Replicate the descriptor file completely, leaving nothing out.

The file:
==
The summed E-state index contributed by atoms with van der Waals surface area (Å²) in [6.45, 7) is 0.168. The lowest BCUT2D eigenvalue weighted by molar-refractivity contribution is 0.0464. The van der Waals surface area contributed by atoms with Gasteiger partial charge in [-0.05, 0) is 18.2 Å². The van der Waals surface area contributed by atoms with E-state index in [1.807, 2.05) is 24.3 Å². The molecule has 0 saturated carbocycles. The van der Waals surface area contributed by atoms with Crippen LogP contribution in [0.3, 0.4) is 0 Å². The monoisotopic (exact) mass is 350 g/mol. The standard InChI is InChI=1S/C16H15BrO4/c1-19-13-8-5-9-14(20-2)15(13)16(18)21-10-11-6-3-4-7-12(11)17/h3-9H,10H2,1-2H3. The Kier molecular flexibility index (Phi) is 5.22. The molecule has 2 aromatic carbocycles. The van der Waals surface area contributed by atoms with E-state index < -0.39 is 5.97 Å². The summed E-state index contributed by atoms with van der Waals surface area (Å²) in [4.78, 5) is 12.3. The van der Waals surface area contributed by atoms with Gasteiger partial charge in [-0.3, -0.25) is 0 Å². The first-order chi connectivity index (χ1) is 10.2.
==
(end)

The summed E-state index contributed by atoms with van der Waals surface area (Å²) in [6.45, 7) is 0.168. The lowest BCUT2D eigenvalue weighted by molar-refractivity contribution is 0.0464. The van der Waals surface area contributed by atoms with Gasteiger partial charge in [-0.05, 0) is 18.2 Å². The van der Waals surface area contributed by atoms with E-state index in [1.807, 2.05) is 24.3 Å². The molecule has 0 saturated carbocycles. The van der Waals surface area contributed by atoms with Crippen LogP contribution in [0.3, 0.4) is 0 Å². The monoisotopic (exact) mass is 350 g/mol. The standard InChI is InChI=1S/C16H15BrO4/c1-19-13-8-5-9-14(20-2)15(13)16(18)21-10-11-6-3-4-7-12(11)17/h3-9H,10H2,1-2H3. The Kier molecular flexibility index (Phi) is 5.22. The molecule has 2 aromatic carbocycles. The van der Waals surface area contributed by atoms with E-state index < -0.39 is 5.97 Å². The summed E-state index contributed by atoms with van der Waals surface area (Å²) in [4.78, 5) is 12.3. The van der Waals surface area contributed by atoms with Gasteiger partial charge in [-0.3, -0.25) is 0 Å². The first-order chi connectivity index (χ1) is 10.2.